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N. Korea: U.S. Waging Psych War

North Korea accused the United States on Tuesday of waging "psychological warfare" in an effort to overthrow its communist government, and President Bush appeared to brush aside a report that the North may have built another plutonium plant.

The North's official Minju Joson newspaper said Washington was using the same kinds of threats of overwhelming military might it employed against Iraq to intimidate North Korea, invade the country and overthrow its communist system.

"The Korean people are not a people to be afraid of or waver in the face of the U.S. imperialists' 'psychological warfare,'" the North's official news agency, KCNA, quoted the newspaper as saying.

"The more desperate the U.S. imperialists become in accelerating preparations for a war to invade (North Korea), the more resolute the Korean people get in their will and spirit to shower a fire of revenge upon the enemy," it said.

Meanwhile, the White House strongly denied a Washington Post report that the administration is considering promising North Korea a non-aggression pact in exchange for verifiable nuclear disarmament, reports CBS News Correspondent Peter Maer.

Spokesman Scott McClellan said the president "is not taking any options off the table."

At Panmunjom, the truce village on the border between the two Koreas, a U.S. official said Tuesday that the 50th anniversary commemoration of the armistice that ended the Korean War would be held in a "safe and secure environment."

Over 200 foreign dignitaries and more than 1,000 war veterans will attend the July 27 event at Panmunjom, said Brig. Gen. Thomas Kane, deputy chief of staff of the U.S.-led U.N. Command.

North Korea was not invited to the ceremonies, Kane said.

Asked at his ranch in Texas how concerned he was by evidence that North Korea may have begun producing plutonium for nuclear weapons at a new secret plant, Mr. Bush on Monday said: "The desire by the North Koreans to convince the world that they're in the process of developing a nuclear arsenal is nothing new."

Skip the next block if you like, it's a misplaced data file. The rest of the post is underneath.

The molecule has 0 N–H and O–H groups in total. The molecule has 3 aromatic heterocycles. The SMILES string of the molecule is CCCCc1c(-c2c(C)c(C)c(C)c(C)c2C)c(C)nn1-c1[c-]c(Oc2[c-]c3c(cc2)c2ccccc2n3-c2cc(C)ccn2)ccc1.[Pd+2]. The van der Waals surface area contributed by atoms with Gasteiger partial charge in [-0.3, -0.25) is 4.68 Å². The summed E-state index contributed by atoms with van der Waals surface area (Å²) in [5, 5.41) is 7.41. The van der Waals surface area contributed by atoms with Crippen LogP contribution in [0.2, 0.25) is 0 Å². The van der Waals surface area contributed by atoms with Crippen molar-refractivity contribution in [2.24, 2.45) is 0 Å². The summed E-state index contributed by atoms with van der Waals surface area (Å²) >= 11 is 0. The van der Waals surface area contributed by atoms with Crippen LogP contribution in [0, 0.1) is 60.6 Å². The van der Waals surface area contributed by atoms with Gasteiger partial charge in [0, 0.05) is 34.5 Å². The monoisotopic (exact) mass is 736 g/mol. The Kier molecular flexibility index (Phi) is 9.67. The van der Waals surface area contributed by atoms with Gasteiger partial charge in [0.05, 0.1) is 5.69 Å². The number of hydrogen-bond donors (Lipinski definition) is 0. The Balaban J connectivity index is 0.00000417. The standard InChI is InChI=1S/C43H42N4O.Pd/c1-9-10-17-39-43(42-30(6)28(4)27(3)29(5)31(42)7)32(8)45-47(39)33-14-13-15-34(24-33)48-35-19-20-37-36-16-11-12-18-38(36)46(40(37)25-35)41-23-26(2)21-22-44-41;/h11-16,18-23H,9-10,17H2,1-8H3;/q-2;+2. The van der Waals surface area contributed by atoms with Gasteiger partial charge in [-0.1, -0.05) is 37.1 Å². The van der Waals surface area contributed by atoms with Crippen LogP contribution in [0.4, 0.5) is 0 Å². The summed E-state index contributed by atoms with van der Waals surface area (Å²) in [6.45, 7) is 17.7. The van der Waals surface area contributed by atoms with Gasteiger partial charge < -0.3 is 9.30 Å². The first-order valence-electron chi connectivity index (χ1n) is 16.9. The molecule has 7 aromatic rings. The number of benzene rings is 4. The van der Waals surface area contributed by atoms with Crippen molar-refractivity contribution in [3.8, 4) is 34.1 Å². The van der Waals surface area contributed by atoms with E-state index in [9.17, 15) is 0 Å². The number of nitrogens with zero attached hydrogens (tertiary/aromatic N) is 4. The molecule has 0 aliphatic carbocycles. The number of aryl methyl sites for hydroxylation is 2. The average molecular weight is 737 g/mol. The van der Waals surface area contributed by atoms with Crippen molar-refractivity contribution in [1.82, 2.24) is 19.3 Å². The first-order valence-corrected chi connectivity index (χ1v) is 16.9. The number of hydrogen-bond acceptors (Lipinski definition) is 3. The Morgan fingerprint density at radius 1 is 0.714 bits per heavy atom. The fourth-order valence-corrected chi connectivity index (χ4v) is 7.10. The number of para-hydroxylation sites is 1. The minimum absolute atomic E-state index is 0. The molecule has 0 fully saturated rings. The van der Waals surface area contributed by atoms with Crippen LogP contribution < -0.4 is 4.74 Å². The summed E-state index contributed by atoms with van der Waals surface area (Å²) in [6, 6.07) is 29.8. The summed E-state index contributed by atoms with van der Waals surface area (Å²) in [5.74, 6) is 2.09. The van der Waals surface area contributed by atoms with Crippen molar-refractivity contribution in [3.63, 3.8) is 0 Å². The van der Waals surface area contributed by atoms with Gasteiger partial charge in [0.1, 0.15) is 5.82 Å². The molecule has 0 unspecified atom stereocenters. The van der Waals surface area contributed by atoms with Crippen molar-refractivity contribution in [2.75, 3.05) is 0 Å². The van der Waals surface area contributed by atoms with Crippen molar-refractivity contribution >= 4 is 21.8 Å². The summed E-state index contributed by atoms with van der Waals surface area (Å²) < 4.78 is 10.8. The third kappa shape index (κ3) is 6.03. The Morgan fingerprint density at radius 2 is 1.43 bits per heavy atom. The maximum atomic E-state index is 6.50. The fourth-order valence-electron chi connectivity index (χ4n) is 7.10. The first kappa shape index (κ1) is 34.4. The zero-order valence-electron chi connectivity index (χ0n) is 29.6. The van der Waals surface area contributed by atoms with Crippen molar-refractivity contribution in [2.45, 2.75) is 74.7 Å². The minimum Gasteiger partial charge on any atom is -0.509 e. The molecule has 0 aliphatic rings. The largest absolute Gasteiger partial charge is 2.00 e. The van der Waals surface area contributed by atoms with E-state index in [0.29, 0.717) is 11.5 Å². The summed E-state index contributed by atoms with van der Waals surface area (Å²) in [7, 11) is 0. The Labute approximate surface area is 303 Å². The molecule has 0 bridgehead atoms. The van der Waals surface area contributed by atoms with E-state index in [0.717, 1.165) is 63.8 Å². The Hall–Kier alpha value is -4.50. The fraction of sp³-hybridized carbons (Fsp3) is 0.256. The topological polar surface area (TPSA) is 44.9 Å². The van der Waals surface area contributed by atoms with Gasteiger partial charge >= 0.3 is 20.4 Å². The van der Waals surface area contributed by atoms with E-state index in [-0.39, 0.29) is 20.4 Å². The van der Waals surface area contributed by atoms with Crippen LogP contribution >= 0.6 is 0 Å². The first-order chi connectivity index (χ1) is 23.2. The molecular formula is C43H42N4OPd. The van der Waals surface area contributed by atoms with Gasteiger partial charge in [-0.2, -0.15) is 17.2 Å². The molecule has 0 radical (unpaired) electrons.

His response was milder than in the past, when he warned that Washington would never allow North Korea to possess nuclear weapons.

At the same time, Mr. Bush urged North Korea's neighbors to join the United States in pushing the communist nation to drop its nuclear ambitions.

"I do believe we can solve this issue diplomatically by encouraging the neighborhood — the Chinese, the South Koreans and the Japanese — to join us with a single voice that says to Mr. Kim Jong Il, 'A decision to develop a nuclear arsenal is one that will alienate you from the rest of the world,' the president said at a Monday news conference at his Texas ranch.

The evidence of a new plutonium plant was reported by The New York Times, which quoted unidentified U.S. and Asian officials with access to intelligence on North Korea.

The report came amid efforts to reopen talks on the North's suspected nuclear weapons programs.

China, a longtime ally and key aid provider for North Korea, last week dispatched Vice Foreign Minister Dai Bingguo to the North and then to Washington to press for a new round of talks on the nuclear standoff.

North Korea has demanded one-on-one discussions with the United States, saying the nuclear issue is between Pyongyang and Washington. The United States says the issue is regional, and wants talks to include China, Japan and South Korea.

The nuclear dispute flared in October, when U.S. officials said North Korea admitted having a secret uranium-based nuclear program in violation of a 1994 agreement with Washington.

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